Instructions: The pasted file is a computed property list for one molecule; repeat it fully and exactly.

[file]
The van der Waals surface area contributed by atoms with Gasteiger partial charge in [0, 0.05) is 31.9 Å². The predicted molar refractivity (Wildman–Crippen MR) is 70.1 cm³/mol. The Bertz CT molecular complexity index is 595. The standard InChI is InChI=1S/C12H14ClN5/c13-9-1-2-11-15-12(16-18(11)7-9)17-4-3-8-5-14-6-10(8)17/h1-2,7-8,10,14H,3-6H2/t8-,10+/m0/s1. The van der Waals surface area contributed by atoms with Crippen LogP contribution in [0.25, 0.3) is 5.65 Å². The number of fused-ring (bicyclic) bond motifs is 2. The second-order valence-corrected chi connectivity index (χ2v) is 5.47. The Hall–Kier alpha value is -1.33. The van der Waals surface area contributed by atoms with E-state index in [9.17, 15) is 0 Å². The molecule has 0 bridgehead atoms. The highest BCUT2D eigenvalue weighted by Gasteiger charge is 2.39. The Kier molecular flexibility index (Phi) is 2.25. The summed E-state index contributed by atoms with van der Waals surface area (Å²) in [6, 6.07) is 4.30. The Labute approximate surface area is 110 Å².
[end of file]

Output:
The van der Waals surface area contributed by atoms with Gasteiger partial charge in [0, 0.05) is 31.9 Å². The predicted molar refractivity (Wildman–Crippen MR) is 70.1 cm³/mol. The Bertz CT molecular complexity index is 595. The standard InChI is InChI=1S/C12H14ClN5/c13-9-1-2-11-15-12(16-18(11)7-9)17-4-3-8-5-14-6-10(8)17/h1-2,7-8,10,14H,3-6H2/t8-,10+/m0/s1. The van der Waals surface area contributed by atoms with Crippen LogP contribution in [0.25, 0.3) is 5.65 Å². The number of fused-ring (bicyclic) bond motifs is 2. The second-order valence-corrected chi connectivity index (χ2v) is 5.47. The Hall–Kier alpha value is -1.33. The van der Waals surface area contributed by atoms with E-state index in [9.17, 15) is 0 Å². The molecule has 0 bridgehead atoms. The highest BCUT2D eigenvalue weighted by Gasteiger charge is 2.39. The Kier molecular flexibility index (Phi) is 2.25. The summed E-state index contributed by atoms with van der Waals surface area (Å²) in [6, 6.07) is 4.30. The Labute approximate surface area is 110 Å².